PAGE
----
MICHAEL Jordan Betrays NBA Players

When NBA owners meet before Saturday’s crucial bargaining session with the National Basketball Player’s Association (NBPA), a group of 10-14 owners, led by Michael Jordan, will take a stand against making collective bargaining agreement (CBA) concessions, according to the New York Times.

Michael Jordan paid $275 million for the Charlotte Bobcats

Jordan’s group, according to the report, was upset by the league’s offer of a 50/50 basketball-related income split last month and will oppose any deal that would give the NBPA a larger split.

The NBPA, of course, has issues of its own that dovetail with the owners’ infighting—a group of 50 players, including Dwyane Wade and Dwight Howard, are prepared to push for decertification next week, according to multiple reports, if Saturday’s negotiations don’t result in a basketball-related income (BRI) split that would net the players 52.5 percent.

While a majority of owners is believed to support an even split, “there’s no one who’s interested in going above 50 percent,” the Times reported, citing a person who has spoken with the owners.

Owners like Jordan, who owns the Charlotte Bobcats, are seeking to recoup past losses and ensure long-term profitability for their franchises. The Bobcats have long struggled to make money, and Jordan took on a sizable amount of debt when he bought the team for $275 million in 2010.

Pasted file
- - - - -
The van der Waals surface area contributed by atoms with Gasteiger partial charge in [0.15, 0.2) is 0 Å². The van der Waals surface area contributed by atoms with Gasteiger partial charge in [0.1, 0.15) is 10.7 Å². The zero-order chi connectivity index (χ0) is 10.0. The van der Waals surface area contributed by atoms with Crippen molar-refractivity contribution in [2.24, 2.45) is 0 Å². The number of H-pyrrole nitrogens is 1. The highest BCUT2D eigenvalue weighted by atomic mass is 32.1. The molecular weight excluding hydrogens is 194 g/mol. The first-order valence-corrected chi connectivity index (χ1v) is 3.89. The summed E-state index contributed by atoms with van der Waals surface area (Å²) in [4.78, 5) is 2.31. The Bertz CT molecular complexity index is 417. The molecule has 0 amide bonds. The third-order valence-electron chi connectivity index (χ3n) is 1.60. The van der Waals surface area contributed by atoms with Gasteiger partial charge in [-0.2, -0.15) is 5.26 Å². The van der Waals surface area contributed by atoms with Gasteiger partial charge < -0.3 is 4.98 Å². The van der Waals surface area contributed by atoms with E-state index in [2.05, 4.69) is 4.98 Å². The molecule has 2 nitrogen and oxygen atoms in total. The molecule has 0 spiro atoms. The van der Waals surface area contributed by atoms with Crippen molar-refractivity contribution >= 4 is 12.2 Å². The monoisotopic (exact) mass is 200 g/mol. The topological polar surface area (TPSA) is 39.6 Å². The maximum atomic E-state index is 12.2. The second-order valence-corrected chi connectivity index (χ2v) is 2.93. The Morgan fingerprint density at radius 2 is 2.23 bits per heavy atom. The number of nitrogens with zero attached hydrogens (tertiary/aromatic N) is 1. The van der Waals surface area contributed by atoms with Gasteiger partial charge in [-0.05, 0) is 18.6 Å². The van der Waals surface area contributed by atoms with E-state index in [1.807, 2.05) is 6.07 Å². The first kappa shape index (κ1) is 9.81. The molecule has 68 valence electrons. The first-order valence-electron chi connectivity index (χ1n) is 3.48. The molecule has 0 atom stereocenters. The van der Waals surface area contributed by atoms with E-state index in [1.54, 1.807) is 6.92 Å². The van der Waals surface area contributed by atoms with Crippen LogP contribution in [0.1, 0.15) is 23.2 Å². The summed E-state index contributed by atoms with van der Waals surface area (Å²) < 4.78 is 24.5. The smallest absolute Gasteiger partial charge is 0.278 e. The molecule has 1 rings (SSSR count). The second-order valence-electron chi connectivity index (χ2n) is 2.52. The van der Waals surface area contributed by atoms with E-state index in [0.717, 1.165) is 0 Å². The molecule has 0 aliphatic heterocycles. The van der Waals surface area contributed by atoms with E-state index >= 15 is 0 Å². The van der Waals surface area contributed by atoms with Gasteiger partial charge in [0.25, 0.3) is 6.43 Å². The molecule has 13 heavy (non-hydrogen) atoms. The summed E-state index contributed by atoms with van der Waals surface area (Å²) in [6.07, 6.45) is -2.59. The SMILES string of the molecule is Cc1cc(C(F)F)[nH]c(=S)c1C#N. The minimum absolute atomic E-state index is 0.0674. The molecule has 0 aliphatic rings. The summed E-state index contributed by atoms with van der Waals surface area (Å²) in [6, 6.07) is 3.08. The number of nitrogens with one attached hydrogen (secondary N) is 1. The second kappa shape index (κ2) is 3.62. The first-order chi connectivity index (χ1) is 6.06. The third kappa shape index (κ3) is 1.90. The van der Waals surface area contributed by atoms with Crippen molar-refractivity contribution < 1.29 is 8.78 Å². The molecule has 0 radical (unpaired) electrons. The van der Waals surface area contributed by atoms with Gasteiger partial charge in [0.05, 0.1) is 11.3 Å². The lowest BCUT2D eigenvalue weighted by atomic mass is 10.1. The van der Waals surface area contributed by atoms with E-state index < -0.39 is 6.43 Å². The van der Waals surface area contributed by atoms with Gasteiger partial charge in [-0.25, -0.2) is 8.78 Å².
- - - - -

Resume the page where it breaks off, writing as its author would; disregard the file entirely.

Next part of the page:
When Jordan closed the deal, team president and COO Fred Whitfield told ESPN.com that the six-time NBA champ wasn’t interested in running the team at a deficit.

“He doesn’t like losing money. Believe me. He pounds us on how we can continue to move the needle to reduce our losses. It really is a true business. I think he’s really taking the initiative to dive in deep with us,” Whitfield said. “He’s really learning as much as he can and now he realizes what an impact he personally can have.”

During labor negotiations in 1998, Jordan, then still building his resume as the league’s greatest player ever, took a slightly different tone with then-Washington owner Abe Pollin. “If you can’t make a profit, you should sell your team,” Jordan, who went on to manage and play for Pollin’s Wizards, said, according to the New York Daily News.

“I’m not trying to disrespect Abe, and I wouldn’t expect him to disrepect us as players, but if they’re gonna make a hard stand, we have to make a hard stand. And quite naturally, you’re gonna have some angry positioning, but you have to set that aside,” Jordan later said.